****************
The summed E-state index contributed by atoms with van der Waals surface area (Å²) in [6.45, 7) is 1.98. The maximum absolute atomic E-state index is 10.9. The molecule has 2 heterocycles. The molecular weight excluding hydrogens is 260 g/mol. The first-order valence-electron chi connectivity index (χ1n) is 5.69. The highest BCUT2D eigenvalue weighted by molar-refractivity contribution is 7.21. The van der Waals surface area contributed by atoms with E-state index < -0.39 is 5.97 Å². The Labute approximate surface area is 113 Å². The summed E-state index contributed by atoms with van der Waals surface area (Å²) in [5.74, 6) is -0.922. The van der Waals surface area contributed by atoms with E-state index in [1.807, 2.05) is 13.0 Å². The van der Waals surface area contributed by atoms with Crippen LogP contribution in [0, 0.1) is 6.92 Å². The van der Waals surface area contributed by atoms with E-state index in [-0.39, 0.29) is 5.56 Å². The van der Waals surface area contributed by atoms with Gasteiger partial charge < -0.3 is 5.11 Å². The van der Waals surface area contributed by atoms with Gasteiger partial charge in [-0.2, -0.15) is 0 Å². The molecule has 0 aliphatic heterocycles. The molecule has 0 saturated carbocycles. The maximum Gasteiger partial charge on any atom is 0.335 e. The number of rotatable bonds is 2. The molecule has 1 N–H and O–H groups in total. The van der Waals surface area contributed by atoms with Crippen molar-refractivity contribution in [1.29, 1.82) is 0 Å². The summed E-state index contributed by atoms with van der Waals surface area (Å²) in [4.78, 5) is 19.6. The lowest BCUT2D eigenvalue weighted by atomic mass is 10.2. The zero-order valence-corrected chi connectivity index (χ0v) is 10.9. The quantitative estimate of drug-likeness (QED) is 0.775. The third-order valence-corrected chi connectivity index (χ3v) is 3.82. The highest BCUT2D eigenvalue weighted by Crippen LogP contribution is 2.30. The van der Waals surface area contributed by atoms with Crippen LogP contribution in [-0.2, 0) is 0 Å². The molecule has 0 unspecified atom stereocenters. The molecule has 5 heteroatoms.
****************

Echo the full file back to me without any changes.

The summed E-state index contributed by atoms with van der Waals surface area (Å²) in [6.45, 7) is 1.98. The maximum absolute atomic E-state index is 10.9. The molecule has 2 heterocycles. The molecular weight excluding hydrogens is 260 g/mol. The first-order valence-electron chi connectivity index (χ1n) is 5.69. The highest BCUT2D eigenvalue weighted by molar-refractivity contribution is 7.21. The van der Waals surface area contributed by atoms with E-state index < -0.39 is 5.97 Å². The Labute approximate surface area is 113 Å². The summed E-state index contributed by atoms with van der Waals surface area (Å²) in [5.74, 6) is -0.922. The van der Waals surface area contributed by atoms with E-state index in [1.807, 2.05) is 13.0 Å². The van der Waals surface area contributed by atoms with Crippen LogP contribution in [0, 0.1) is 6.92 Å². The van der Waals surface area contributed by atoms with E-state index in [-0.39, 0.29) is 5.56 Å². The van der Waals surface area contributed by atoms with Gasteiger partial charge < -0.3 is 5.11 Å². The van der Waals surface area contributed by atoms with Gasteiger partial charge in [-0.2, -0.15) is 0 Å². The molecule has 0 aliphatic heterocycles. The molecule has 0 saturated carbocycles. The maximum Gasteiger partial charge on any atom is 0.335 e. The number of rotatable bonds is 2. The molecule has 1 N–H and O–H groups in total. The van der Waals surface area contributed by atoms with Crippen molar-refractivity contribution in [1.29, 1.82) is 0 Å². The summed E-state index contributed by atoms with van der Waals surface area (Å²) in [4.78, 5) is 19.6. The lowest BCUT2D eigenvalue weighted by atomic mass is 10.2. The zero-order valence-corrected chi connectivity index (χ0v) is 10.9. The quantitative estimate of drug-likeness (QED) is 0.775. The third-order valence-corrected chi connectivity index (χ3v) is 3.82. The highest BCUT2D eigenvalue weighted by Crippen LogP contribution is 2.30. The van der Waals surface area contributed by atoms with Crippen LogP contribution in [-0.2, 0) is 0 Å². The molecule has 0 unspecified atom stereocenters. The molecule has 5 heteroatoms.